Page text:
Healthy soil holds water without getting soggy and lets air penetrate to plant roots and soil organisms. The soil’s organic matter provides surfaces where nutrients can be held in reserve, which helps supply nutrients for plants over the long term. And healthy soil filled with organic matter increases the presence and activity of beneficial microorganisms and macroorganisms, such as earthworms. Many microorganisms work to break down organic matter, releasing nutrients into the soil. Some beneficial microorganisms in the soil also attack plant diseases, helping your garden stay healthier.
Microorganisms and Macroorganisms
Microorganisms (aka microbes) are the microscopic plants and animals that add life to the soil by feeding on once-living matter. They include bacteria, fungi, actinomycetes, algae, protozoa, yeast, germs, and nematodes. How prevalent are they? There are about 50 billion microbes in 1 single tablespoon of soil. Yikes! (But show some respect, please. Without microbes, dead plant and animal life would never decompose—and who wants a dead dinosaur lying around in their backyard?)
Macroorganisms, which can be seen with the naked eye, also serve a specific purpose related to building up soil. They range in size from the tiniest of mites to rodents—the biggest group of mammals in the world. The macroorganism you should care about most, though, is the earthworm, which tills and aerates the soil and transforms compost and other decaying organic matter into helpful humus and worm castings. (Dark brown, porous humus keeps soil healthy and helps it hold water.) Don't simply add earthworms to your garden thinking they’ll improve the soil. Instead, build up the soil with organic matter to attract earthworms.
How Organic Matter Helps Sandy Soil
As noted earlier, sandy soil is made up of relatively large soil particles that fit together loosely, and without sticking. Water runs through such soil quickly—which makes it dry out faster. Those large particles also make it harder for the soil to hold nutrients to nurture plants.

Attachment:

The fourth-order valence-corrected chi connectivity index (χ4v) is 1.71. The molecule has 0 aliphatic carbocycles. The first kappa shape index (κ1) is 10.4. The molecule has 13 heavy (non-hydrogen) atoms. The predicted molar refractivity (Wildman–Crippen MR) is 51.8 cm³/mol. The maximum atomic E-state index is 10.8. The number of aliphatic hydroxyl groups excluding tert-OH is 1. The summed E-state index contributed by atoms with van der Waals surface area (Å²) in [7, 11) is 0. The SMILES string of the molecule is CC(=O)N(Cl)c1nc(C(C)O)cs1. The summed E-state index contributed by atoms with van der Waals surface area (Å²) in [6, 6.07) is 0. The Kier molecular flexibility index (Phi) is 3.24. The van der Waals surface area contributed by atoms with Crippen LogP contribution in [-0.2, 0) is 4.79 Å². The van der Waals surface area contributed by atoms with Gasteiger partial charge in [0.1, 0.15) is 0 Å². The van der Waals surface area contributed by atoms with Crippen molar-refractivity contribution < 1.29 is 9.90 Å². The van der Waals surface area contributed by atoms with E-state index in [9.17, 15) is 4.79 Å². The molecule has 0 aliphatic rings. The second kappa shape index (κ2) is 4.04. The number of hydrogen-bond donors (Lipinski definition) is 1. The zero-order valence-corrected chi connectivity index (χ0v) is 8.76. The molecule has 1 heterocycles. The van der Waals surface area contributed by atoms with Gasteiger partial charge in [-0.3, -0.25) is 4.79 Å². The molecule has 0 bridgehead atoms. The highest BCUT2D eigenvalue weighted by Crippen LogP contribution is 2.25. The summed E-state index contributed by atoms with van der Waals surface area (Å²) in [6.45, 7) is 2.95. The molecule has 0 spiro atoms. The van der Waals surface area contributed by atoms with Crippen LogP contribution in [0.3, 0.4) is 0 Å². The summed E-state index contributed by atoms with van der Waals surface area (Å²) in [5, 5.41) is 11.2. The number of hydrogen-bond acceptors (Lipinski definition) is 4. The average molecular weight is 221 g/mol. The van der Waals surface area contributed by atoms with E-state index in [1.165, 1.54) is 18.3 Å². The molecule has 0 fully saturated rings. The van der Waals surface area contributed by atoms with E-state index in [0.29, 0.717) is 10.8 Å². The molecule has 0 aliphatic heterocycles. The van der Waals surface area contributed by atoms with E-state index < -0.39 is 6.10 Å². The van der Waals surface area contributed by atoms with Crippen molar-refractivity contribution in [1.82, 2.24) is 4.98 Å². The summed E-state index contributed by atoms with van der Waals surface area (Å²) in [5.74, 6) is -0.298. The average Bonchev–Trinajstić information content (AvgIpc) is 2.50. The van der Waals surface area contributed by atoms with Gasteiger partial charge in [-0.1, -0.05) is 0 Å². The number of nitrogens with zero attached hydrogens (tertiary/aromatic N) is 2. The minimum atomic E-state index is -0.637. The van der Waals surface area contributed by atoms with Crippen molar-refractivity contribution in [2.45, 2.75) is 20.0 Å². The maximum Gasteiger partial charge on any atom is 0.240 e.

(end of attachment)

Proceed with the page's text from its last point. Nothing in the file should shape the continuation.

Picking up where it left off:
Organic matter helps sandy soils by acting like a sponge, allowing the soil to hold moisture during times of drought, and making nutrients available for a longer period before they leach out of the soil. Organic matter can help make some nutrients more available to your plants. As it breaks down, organic matter reduces erosion by helping the soil hold together better.
How Organic Matter Helps Clay Soil
Clay soil, which is loaded with nutrients, is made of very small particles that hold together tightly. As a result, there's much less air space in the ground for plant roots than what you find in sandy soil. This dense soil structure doesn't usually drain very well.
Organic matter comes to the rescue by helping push apart those tiny clay particles and creating more air space. Water drains more freely and plant roots grow more readily. Because organic matter keeps little clay bits from sticking together, the soil resists compaction, staying lighter and looser.